"My Sweet Lord" made George Harrison the first of the Beatles to have a solo No. 1 on the Billboard Hot 100. The 1970 song was an appeal for a closer relationship with God.

Harrison would need it.

A few months after its release, Harrison was sued for copyright infringement by the publisher of "He's So Fine," a 1963 hit for the Chiffons. Judge Richard Owen of the U.S. District Court for the Southern District of New York ruled on Aug. 31, 1976 that Harrison had "subconsciously" copied the Chiffons' tune.

Harrison was, in fact, inspired by "Oh Happy Day" by the Edwin Hawkins Singers when he wrote "My Sweet Lord" during a December 1969 European tour with Delaney & Bonnie. Harrison first offered "My Sweet Lord" to Billy Preston, and he included it on his Encouraging Words LP. After the Beatles split up, Harrison recorded his own version, which became the first single from the triple-disc All Things Must Pass.

The publisher of "He's So Fine," Bright Tunes Music, sued Harrison in February 1971 on behalf of Ronnie Mack, the song's writer. Mack died in 1963, shortly after the Chiffons' tune became a No. 1 hit in the U.S. The song was a modest hit in the U.K., reaching No. 12. At trial, Harrison admitted that he was familiar with "He's So Fine."

Bright Tunes cited the similarity of Mack's "I don't know how I'm gonna do it" with Harrison's "I really want to see you" as evidence that Harrison copied Mack's song. Even the fact that each song title has three syllables was said to show their close relationship.

"I wasn’t consciously aware of the similarity between 'He’s So Fine' and 'My Sweet Lord' when I wrote the song, as it was more improvised and not so fixed," Harrison wrote in his autobiography I Me Mine. "Although when my version of the song came out and started to get a lot of airplay, people started talking about it, and it was then I thought, 'Why didn’t I realize?' It would have been very easy to change a note here or there, and not affect the feeling of the record."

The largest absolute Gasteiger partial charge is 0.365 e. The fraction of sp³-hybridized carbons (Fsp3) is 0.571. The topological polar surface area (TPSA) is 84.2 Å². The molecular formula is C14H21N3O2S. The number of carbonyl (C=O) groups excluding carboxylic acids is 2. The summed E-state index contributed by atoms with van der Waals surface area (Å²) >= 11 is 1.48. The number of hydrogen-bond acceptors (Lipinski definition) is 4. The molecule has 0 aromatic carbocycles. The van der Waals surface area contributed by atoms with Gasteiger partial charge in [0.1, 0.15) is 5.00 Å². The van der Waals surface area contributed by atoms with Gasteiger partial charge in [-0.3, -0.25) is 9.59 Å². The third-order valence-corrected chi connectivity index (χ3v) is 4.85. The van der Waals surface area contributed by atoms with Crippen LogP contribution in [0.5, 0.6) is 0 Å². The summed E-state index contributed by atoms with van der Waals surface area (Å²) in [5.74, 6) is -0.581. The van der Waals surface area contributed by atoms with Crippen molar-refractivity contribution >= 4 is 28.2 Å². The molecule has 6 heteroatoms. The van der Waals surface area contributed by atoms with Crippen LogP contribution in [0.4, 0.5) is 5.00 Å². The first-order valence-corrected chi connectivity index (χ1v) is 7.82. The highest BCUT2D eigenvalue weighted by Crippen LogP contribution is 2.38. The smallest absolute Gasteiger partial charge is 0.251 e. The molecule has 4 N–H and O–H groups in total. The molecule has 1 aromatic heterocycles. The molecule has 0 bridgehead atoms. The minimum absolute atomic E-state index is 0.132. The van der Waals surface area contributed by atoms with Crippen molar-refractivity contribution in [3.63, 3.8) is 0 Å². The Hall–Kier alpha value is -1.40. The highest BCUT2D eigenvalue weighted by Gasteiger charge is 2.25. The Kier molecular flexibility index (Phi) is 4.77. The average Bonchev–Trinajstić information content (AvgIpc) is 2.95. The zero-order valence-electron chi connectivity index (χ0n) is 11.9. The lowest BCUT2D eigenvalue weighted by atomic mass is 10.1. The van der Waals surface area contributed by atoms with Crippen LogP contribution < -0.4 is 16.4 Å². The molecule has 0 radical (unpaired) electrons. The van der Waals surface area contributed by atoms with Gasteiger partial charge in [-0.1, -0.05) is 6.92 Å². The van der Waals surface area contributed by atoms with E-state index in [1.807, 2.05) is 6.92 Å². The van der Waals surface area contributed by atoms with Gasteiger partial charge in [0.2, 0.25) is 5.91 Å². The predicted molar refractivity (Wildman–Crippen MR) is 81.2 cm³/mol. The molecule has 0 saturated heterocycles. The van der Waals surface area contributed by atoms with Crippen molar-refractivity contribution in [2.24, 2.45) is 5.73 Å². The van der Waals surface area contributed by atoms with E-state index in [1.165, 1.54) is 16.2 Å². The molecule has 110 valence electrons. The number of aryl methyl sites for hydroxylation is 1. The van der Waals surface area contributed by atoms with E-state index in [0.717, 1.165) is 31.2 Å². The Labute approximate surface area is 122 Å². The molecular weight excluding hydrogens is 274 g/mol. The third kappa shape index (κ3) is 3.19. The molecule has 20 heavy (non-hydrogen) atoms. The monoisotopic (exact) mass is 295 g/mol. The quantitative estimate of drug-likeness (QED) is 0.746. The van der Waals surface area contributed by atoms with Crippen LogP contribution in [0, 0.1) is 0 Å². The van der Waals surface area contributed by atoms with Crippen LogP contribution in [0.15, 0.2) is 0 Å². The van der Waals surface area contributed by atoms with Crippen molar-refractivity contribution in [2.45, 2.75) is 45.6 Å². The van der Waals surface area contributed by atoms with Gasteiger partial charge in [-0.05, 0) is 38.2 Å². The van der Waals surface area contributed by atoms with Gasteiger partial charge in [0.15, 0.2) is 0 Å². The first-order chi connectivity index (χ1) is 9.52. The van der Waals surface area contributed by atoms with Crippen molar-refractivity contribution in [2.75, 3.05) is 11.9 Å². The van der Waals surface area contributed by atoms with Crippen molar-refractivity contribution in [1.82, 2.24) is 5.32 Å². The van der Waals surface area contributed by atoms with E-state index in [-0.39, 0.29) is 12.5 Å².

Listen to George Harrison Perform 'My Sweet Lord'

Owen, who analyzed the music of both songs, heard testimony by Harrison and expert witnesses from both sides. The judge then found that "it is perfectly obvious to the listener that in musical terms, the two songs are virtually identical."

The judge said Harrison "subconsciously" plagiarized "He's So Fine." "Did Harrison deliberately use the music of 'He's So Fine'? I do not believe he did so deliberately," Owen said. "Nevertheless, it is clear that 'My Sweet Lord' is the very same song as 'He's So Fine' with different words, and Harrison had access to 'He's So Fine.' This is, under the law, infringement of copyright, and is no less so even though subconsciously accomplished."

Ringo Starr later told Melody Maker that "George was very unlucky. There's no doubt that the tune is similar, but how many songs have been written with other melodies in mind? George's version is much heavier than the Chiffons> He might have done it with the original in the back of his mind, but he's just very unlucky that someone wanted to make it a test case in court."

Years of appeals and litigation over damages continued until March 1998. "I don't feel guilty or bad about it," Harrison wrote. "In fact, it saved many a heroin addict's life. I know the motive behind writing the song in the first place, and its effect far exceeded the legal hassle."

Harrison later re-recorded "My Sweet Lord," removing key elements that may have led to this ruling.

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